Bliss Chocolatier wins golden ticket on NBC’s Baking It with Maya Rudolph and Andy Samberg
Washburn and Moikeha claim $50,000 grand prize in the show's season one finale.
In a little over a year’s time, Jessica Washburn has managed to open up a successful boutique chocolate shop with her mother, care for her six children, and team up with her sister to win a nationally televised NBC baking show hosted by Maya Rudolph and Andy Samberg.
A six-episode spinoff of Making It with Nick Offerman and Amy Poehler, and produced by the latter, Baking It is a holiday-themed baking show that pits eight teams of two against one another for a grand prize of $50,000. It aired its first episode December 3 on NBC and can be viewed in its entirety on NBC’s Peacock streaming service (free with ads).
In March, just three months after Washburn launched Bliss Chocolatier in Blue Springs, she received a call from a casting agent who thought she would be a great candidate for the show.
“I was like, ‘well, thanks, but I have a business now. I’m really busy and I don’t know if I want to do television right now’,” Washburn says.
The agent encouraged her to at least consider trying out.
“I did. It ended up being so cute and positive and didn’t seem super stressful. They said that what they wanted was a lead baker and then a helper. And I thought of my sister and how much fun it would be to do something like that with her, how likable and fun she is. I thought she would be a great partner and play well on television. So I asked her if she was interested,” Washburn says.
Stephanie Moikeha, of Portland, Oregon was in. The duo waited out the summer with no word on if they had ultimately been selected for the Baking It roster.
Then, at 8:30 p.m. on Wednesday, August 11, the sisters were notified that they had made the final cut.
“I left my home at noon Thursday the next day,” Washburn says, noting that she had already stocked the pantry and filled a cart with school supplies in anticipation of a possible three-week jaunt to Los Angeles.
The show filmed for eight days—six for the actual competition and two for individual interviews—on an NBC Universal Soundstage, between August 18-25.
“I think we started off really rough. I was convinced we were going home after the first two challenges,” Washburn says.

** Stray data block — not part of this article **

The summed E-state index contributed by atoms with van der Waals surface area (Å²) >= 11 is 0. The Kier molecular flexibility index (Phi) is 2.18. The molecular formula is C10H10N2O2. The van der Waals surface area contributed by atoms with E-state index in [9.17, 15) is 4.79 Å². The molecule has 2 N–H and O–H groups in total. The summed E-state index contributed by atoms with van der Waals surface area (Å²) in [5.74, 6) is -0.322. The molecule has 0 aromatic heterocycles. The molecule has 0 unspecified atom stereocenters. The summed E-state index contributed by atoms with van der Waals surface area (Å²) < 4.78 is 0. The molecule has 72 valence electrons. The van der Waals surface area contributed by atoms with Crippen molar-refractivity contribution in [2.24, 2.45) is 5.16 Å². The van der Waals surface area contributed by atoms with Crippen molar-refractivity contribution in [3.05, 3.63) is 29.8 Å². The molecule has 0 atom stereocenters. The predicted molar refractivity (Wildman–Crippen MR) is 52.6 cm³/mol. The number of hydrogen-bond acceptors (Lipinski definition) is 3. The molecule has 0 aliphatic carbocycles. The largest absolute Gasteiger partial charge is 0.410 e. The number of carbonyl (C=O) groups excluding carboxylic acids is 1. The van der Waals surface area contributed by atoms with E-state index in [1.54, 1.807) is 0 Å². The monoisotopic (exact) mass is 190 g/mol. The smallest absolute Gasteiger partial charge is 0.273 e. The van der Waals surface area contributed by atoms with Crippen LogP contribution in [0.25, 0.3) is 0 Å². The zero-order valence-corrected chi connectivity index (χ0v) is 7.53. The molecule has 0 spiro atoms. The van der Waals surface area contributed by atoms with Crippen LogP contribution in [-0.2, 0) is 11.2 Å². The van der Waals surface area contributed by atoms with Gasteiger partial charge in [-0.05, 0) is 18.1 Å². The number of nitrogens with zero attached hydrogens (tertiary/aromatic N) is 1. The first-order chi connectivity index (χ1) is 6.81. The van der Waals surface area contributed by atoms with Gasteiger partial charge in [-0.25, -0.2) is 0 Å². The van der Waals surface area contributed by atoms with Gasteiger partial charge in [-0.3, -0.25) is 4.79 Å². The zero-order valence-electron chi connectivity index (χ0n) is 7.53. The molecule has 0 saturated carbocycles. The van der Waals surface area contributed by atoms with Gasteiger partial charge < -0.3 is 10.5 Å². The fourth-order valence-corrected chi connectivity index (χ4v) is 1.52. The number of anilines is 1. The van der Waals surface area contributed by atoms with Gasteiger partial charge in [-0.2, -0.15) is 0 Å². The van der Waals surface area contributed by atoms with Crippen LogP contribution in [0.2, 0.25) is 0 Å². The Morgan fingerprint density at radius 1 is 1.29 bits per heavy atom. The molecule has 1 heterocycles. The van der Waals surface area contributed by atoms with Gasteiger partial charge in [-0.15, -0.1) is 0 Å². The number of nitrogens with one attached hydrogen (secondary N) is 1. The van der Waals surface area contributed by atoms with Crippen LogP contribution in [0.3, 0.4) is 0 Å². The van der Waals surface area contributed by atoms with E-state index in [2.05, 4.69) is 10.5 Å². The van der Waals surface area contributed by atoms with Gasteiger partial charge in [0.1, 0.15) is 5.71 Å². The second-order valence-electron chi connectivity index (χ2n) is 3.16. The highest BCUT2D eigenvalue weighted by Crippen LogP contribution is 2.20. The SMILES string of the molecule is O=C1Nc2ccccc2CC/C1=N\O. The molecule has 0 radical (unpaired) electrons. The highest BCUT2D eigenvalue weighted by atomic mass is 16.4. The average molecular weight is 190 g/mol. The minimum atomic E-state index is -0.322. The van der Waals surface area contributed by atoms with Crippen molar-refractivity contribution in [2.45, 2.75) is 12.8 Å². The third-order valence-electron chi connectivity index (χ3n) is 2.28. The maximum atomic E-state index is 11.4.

But the siblings soon found their confidence, regrouping after having what they saw as a less than stellar first day.
“The finale was the first time where we got done at the end and we felt like we had had enough time to finesse everything that we wanted to finesse. I looked at the food that we put out and felt really pleased with it and didn’t just see all the things that I wish I had had more time to do differently,” Washburn says.
They absolutely crushed that last bake, earning the highly touted $50,000 prize that Washburn admits they “haven’t even seen” yet. Assuming NBC is good for its word, Washburn and Moikeha plan on using the winnings to plan a dual family vacation together.
“It was a relaxing experience because when you don’t live somewhere like Hollywood—when you live in the Midwest and you are a mom living your own small, but hopefully meaningful, life—you don’t usually get to rub shoulders with famous people,” Washburn says. “I got choked up because I think all of a sudden I was like, ‘Oh my gosh, this is really happening. Like these are real celebrities that people will tune in to watch. Like, maybe they will tune in to watch me but they will definitely tune in to watch Maya and Andy’.”
Washburn also enjoyed the camaraderie amongst the competitors and studio staff onset, where she experienced a complete lack of any of the overt pretentiousness or petty fabricated conflicts that seem to plague many less wholesome reality TV concepts.
“I was blown away by every single person that was connected to that project from like the van drivers to the dishwashers, the hair and makeup people the costume people sound camera guys, directors producers, every single person was so calm and so professional and so kind,” Washburn says. “They really made us feel like we were an integral part of something special.”
“Real tears were cried every time someone was eliminated because we were just going to miss them so much. Which sounds so cheesy, like it can’t be genuine. Until you’re in that situation. It really was like that,” Washburn says.
An incredibly talented chocolatier who has brushed shoulders with renowned contemporaries such as Melissa Coppel, Kriss Harvey, Ramon Morato, Nicolas Botomisy, and Andres Lara, Washburn, like a true perfectionist, did have some takeaways for how she could improve her reality baking skills in the future.
“I mean, it would have been nice if I hadn’t like set the oven to the wrong temperature. There are definitely baking things I wish I’d gotten better. But I feel really lucky to have been able to have this opportunity,” Washburn says. “It just was such a really wonderful heartwarming positive experience. I couldn’t have asked for it to go better than it did.”